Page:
Six months before 78-year-old Sarojini Bartwal, a former journalist, was murdered in her east Delhi flat in 2012, she had complained to the Delhi Police beat officer about a “strange visit from a pesky man claiming to be an insurance agent”.
Police looked for him then. And looked for him after Bartwal was found dead in the bedroom of her Mayur Vihar Phase-I flat, almost 22 hours after she was murdered on the morning of January 10, 2012.
“The murder took place when several cases were being reported of senior citizens being targeted by fake insurance agents. We started visiting different areas and came up with a description of the agent, but could never trace him,” said a Delhi Police officer, who was part of the probe team.
Bartwal had been living alone after her journalist husband’s death in 2008. She was smothered to death, her spectacles and chappals were found in the drawing room, there were bloodstains on her shawl, and her gold bangles were missing.
“My mother was very social, and cautious. She enrolled herself in the Senior Citizen Cell, kept all doors locked, and was fiercely independent. She told me about the LIC agent’s visit and also went to the police station about it. After she was killed, I did mention this to the local police but they couldn’t find him,” said Hemendra Singh Bartwal, the victim’s son, who worked at the British High Commission at the time.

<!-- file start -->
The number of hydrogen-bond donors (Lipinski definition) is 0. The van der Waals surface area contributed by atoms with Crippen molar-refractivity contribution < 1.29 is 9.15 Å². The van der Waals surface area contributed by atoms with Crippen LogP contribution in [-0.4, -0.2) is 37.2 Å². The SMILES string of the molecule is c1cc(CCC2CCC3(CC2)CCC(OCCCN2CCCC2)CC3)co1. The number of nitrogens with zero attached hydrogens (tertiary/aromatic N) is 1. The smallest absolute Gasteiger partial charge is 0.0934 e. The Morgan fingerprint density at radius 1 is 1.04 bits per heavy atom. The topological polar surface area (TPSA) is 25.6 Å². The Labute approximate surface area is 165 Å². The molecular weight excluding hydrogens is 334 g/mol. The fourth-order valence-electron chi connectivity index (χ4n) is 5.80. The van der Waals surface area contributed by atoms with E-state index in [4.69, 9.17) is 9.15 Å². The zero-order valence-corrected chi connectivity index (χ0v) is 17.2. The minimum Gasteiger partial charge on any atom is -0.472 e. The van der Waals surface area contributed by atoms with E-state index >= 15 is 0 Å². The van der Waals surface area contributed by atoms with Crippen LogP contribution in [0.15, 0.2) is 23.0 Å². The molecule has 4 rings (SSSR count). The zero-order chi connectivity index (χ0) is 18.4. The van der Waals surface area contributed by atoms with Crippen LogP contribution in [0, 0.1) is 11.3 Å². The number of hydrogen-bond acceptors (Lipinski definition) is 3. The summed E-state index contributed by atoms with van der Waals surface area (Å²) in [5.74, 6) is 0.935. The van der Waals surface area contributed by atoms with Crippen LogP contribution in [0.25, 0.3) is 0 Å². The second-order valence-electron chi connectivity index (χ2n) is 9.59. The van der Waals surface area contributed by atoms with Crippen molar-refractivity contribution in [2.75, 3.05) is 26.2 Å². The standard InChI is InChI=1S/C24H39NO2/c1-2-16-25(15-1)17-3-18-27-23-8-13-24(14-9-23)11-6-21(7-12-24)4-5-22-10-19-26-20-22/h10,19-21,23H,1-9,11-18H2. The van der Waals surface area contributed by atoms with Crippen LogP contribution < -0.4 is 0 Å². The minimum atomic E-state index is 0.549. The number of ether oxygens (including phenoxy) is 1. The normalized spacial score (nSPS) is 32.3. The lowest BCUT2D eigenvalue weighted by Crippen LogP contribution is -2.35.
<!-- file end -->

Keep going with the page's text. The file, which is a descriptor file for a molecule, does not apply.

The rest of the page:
Bartwal also maintained a diary, which provided clues to Delhi Police — including the number of a house painter who was linked to the murder of lawyer Rebecca John’s mother, Anna Mammen, in Vivek Vihar. This was the first line of investigation into Bartwal’s killing, which hit a brick wall after the painter established that he had never met the victim, and that she probably got the number through reference.
It was after this that the search for the insurance agent began. “My mother was suspicious of this man because he inquired about the jewellery she kept at home. That’s when she asked him to leave, and informed police,” said Hemendra. This lead too didn’t yield any results.
Police prepared a list of 154 suspects and questioned each several times — from the two domestic helps and the guards to labourers near the house, as well as drug addicts in the area. “Three months after the murder, I requested the Delhi Police to transfer the case to the Crime Branch. I also met then chief minister Sheila Dikshit about this but nothing happened. I have no hope now,” said Hemendra.
In the absence of an accused, police settled on the theory that it was a robbery gone wrong. In 2015, police asked Hemendra if he would give consent to close the case. “I said no. How could I? I don’t know who killed my mother. It’s stressed me out for seven years,” he said.
Recounting her last call at 10.30 am the day she was killed, Hemendra said, “It was to inquire about her granddaughter. At 9.30 pm, our routine call time, her phone was switched off. The next morning, too, I couldn’t get through. At 11 am, I got a call from a neighbour that she was dead.”